A Sama Tale of the Monkey and the Four Winds:
Kamemon baliyu bay na sinulayan eꞌ kuyyaꞌ. Magkosog-kosogan sigām.
Bay parāg kuyyaꞌ ni nunuk angagaran baliyu. Pagtꞌkka baliyu satan, angꞌntan ya kuyyaꞌ ma sanga nunuk. Akosog eꞌna angꞌntan ma pasal baliyu satan. Baliyu satan, mbal makahulug ma kuyyaꞌ. Pagtꞌkka baliyu dalat masi angꞌntan kuyyaꞌ ma nunuk. Baliyu dalat, mbal du isab makahulug ma iya.
Akosog masi kuyyaꞌ, yukna ma baranna, “Takoleꞌku kamemon saga baliyu itu.”
Pagtꞌkka baliyu uttalaꞌ angꞌntan agtūy iya pahāp ma nunuk. Baliyu uttalaꞌ mbal du isab makahulug ma kuyyaꞌ. Dakayuꞌ du baliyu halam giꞌ kasulayan eꞌna. Ya baliyu timul. Pinahogot na eꞌ kuyyaꞌ angꞌntan ma nunuk.
Ahꞌlling iya, “Baliyu satan, dalat, maka uttalaꞌ, bay taraꞌug eꞌku kamemon. Nsaꞌ aniya baliyu angatu ma aku.”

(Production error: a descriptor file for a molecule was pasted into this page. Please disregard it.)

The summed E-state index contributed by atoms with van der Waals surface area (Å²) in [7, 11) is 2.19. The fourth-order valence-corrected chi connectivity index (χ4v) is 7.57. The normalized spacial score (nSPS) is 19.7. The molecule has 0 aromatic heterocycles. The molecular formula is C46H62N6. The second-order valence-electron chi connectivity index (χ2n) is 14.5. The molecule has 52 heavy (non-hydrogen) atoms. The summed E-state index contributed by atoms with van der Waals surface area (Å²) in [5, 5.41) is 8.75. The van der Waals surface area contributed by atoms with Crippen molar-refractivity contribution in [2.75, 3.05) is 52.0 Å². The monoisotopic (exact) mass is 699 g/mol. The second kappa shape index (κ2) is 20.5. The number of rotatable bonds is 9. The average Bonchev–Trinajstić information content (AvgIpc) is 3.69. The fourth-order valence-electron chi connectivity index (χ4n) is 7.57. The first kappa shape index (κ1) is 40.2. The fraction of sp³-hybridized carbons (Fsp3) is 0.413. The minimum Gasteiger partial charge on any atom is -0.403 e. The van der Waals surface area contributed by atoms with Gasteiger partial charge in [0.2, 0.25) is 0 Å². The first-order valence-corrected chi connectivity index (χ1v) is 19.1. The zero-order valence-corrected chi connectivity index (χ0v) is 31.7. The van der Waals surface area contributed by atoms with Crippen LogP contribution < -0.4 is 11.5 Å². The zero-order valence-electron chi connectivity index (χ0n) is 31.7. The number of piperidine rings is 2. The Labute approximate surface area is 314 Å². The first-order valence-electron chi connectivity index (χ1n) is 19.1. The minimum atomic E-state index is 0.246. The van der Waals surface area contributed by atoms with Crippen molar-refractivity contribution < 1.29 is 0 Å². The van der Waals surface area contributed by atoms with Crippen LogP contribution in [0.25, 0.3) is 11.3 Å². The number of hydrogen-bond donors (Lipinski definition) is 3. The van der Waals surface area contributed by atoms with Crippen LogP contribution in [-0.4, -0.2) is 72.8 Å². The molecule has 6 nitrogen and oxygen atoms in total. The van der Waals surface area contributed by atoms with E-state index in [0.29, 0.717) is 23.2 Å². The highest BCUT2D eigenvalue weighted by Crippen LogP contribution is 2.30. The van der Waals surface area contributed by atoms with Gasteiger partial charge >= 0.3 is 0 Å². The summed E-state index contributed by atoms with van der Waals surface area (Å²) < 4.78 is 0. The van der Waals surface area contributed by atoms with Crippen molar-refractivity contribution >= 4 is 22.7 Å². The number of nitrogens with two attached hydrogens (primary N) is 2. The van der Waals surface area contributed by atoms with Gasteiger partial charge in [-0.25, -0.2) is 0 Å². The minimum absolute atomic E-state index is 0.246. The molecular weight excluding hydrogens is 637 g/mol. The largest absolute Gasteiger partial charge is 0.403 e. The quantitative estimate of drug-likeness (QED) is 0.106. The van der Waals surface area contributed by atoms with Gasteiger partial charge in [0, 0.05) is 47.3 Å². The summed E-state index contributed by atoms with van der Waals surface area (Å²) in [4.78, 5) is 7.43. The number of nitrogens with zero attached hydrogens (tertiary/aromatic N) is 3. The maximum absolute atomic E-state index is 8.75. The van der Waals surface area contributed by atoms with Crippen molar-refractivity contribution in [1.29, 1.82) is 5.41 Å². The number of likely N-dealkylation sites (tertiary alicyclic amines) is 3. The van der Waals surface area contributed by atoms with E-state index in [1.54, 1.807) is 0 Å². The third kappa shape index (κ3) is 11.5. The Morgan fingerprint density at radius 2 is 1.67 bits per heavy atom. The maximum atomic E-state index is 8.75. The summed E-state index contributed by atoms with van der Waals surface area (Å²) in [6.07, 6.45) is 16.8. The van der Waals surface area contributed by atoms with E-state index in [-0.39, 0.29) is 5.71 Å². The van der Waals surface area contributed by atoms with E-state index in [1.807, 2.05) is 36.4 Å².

Atꞌkka na timul. Landuꞌ akosog min saga baliyu bay palabay. Magulan llaw-sangom.
Tapatondok eꞌ baliyu timul sanga nunuk inān. Nsaꞌ pahoggaꞌ baliyu timul. Tinaw na kuyyaꞌ.
Pinaꞌangkat tanganna, yukna, “Surender, Surender na aku!” ati pahantak iya ni tanaꞌ.
Angkan bꞌnnal ya hꞌlling kamattoꞌahan, hal baliyu timul makahulug ma kuyyaꞌ.
The monkey decides to challenge four of the winds to a contest. He believes he is stronger than all of them. He is able to hold on as the ‘satan’, ‘dalat’ and ‘utala’ try to knock him out of the tree. Finally, quite proud of himself he challenges the wind called ‘timul’. This wind is very strong and is accompanied by rain day and night. When the monkey can take no more he puts his hands up to surrender, thus falling to the ground.
Sama Cultural Insights
The Sama fisherman must be knowledgeable about the winds to be successful. The season of ‘Timul’ wind is an unfavorable season for sailing. This story is an entertaining story that contains within it information about the winds and at the same time makes us laugh at the foolishness of this monkey.